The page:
More teams across industries are evaluating and running proof of concept projects with new technologies. Many of these technologies directly impact the production environments of critical customer facing applications. Cloud native infrastructure like containers, Kubernetes, and serverless platforms enable rapid development and deployment of new applications. As these technologies have matured, large enterprises have begun shifting focus to Day-2 operations.
Day-2 operations is the pain that comes with continually improving not just your application, but the way in which you operate it in production environments. Day-2 operations include considerations that go far beyond the original speed of development problems a cloud-native tools help solve. To operationalize a given technology, enterprises need to understand how it will fit into their broader architecture. Leaders must consider both their technical and operational architecture. After all, all systems are made up of not only software but also people and processes.
Technology must solve all the requirements of a business, not just the technical ones. The installation, setup, and ongoing configuration adjustment of cloud-native infrastructure can no longer be a manual process. It must be repeatable and reliable. Teams need to establish plans for maintenance, upgrades, and most importantly future optimization. In large organizations, there's a need to provide education and process change to ensure teams are well equipped to provide the levels of availability and performance their business requires.
Many times new technology, open-source innovations, or the latest tools don't consider these Day-2 operations concerns. This is one of many reasons technology adoption lags in large enterprises, governments, or other risk-averse teams.
GitLab's product and company strategy lend themselves naturally to Day-2 support. GitLab's strength is in the enterprise, and our teams focus on enterprise-class as a key consideration while building GitLab.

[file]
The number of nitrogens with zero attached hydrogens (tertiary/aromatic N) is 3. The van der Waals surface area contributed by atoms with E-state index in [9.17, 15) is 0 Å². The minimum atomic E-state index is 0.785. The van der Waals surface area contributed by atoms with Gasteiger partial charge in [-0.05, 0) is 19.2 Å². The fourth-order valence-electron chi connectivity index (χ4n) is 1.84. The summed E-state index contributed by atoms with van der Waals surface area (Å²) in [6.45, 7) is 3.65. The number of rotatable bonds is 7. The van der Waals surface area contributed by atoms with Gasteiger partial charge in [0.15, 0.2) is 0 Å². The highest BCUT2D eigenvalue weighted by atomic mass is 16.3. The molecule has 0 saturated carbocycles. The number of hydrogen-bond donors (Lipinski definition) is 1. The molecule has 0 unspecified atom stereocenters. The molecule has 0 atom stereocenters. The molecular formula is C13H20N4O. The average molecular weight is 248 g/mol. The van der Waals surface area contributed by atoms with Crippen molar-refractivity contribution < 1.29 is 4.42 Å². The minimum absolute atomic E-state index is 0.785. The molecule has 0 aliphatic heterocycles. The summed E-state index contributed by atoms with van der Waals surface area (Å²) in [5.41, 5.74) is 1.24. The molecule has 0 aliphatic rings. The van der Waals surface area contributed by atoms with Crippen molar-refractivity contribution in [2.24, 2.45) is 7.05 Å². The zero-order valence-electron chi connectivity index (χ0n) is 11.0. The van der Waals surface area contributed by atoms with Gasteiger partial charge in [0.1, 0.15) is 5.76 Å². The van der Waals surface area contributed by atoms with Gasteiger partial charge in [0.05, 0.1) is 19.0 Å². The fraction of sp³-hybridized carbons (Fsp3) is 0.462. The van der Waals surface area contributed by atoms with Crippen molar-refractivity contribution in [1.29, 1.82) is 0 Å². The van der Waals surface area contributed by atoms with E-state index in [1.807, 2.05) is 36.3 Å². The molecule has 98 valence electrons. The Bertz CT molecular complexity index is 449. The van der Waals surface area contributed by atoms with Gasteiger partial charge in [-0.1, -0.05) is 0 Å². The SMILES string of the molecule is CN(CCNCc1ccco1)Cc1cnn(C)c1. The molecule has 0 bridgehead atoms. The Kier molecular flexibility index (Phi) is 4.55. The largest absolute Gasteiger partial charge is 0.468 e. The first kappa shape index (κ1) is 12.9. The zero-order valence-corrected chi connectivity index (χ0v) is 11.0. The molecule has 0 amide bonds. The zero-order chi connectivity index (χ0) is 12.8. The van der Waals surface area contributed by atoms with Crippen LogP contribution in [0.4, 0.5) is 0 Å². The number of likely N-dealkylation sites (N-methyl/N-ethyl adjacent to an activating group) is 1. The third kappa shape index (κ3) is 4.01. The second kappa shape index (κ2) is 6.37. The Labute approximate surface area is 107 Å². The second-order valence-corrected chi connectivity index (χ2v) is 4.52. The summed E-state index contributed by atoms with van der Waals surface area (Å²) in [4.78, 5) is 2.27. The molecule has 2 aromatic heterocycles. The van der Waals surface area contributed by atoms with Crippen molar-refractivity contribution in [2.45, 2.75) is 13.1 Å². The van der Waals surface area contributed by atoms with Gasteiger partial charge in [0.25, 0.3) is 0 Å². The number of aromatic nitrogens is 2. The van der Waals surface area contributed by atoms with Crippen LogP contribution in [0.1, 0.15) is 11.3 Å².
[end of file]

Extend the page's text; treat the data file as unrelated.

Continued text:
In addition, several ways GitLab product principles directly benefit Day-2 operations tasks:
Here are some specific examples of how those principles translate into GitLab features.
A vital example of this would be our Auto DevOps offering. Auto DevOps allows a team to commit their code and have GitLab do the rest right out of the gate. GitLab automatically builds, tests, and checks for code quality. Then GitLab runs security checks including SAST, DAST, dependancy scanning, license compliance, and container scanning. Deployment is then automated through Helm and Tiller into the connected Kubernetes cluster. In this way, Auto DevOps allows developers to deploy code to a Kubernetes cluster without writing a single line of CI/CD configuration.
However, when team needs to "graduate" from the sensible defaults, Auto DevOps provides, you don't need to shift your CI/CD approach completely. For example, if your team wants to customize the Docker image created in the build process, simply adding a
Dockerfile to the project. Auto DevOps recognizes that custom configuration and uses the Dockerfile for the build rather than buildpacks. Similarly, if the deploy to Kubernetes needs to be customized for production use there are a number of options. First, a simple change to the environment variables that Auto DevOps uses change impact how the deploy functions. Options like canary deploys, incremental rollouts, and staging environments are all customized in this way. Secondly, complete control over the Helm chart that GitLab uses is achievable through a custom Helm chart in the project.
As teams Day-2 operations needs require them to graduate even further, the final simple primitive of Auto DevOps allows for the ultimate in customization. The actual
.gitlab-ci.yml file that GitLab uses to orchestrate all of Auto DevOps is exposed to the user, and teams can use that file as the basis for their entirely customized deployment. These building blocks allow organizations to gradually customize their CI, environments, and implementations over time.
GitLab's support for Day-2 doesn't just stop at Kubernetes. While Kubernetes may be a great solution for many teams, there are many workloads and organization that will continue to leverage different cloud and on-premise platforms for deployments for years to come. Many infrastructure providers focus on only one type of deployment or focus solely on Kubernetes as a hammer for every nail.
GitLab, however, takes a different agnostic approach to create a universal control plane for the entire DevOps lifecycle. By comparison to other control planes, GitLab:
All of these features allow users to adopt GitLab without worrying about GitLab driving them to one particular cloud vendor or compute platform.
GitLab understands and values the power of open source. Being based on open source, we are firm in our stewardship of our product as well as recognizing the best open source projects in their respective spaces.
GitLab Auto DevOps is another excellent example of this:
Many other features of Auto DevOps represent simple configuration-less wrappers of the best of breed open-source tools for those use cases. Where there aren't open-source tools, GitLab either creates open-source version or incorporated proprietary features.
Other examples include: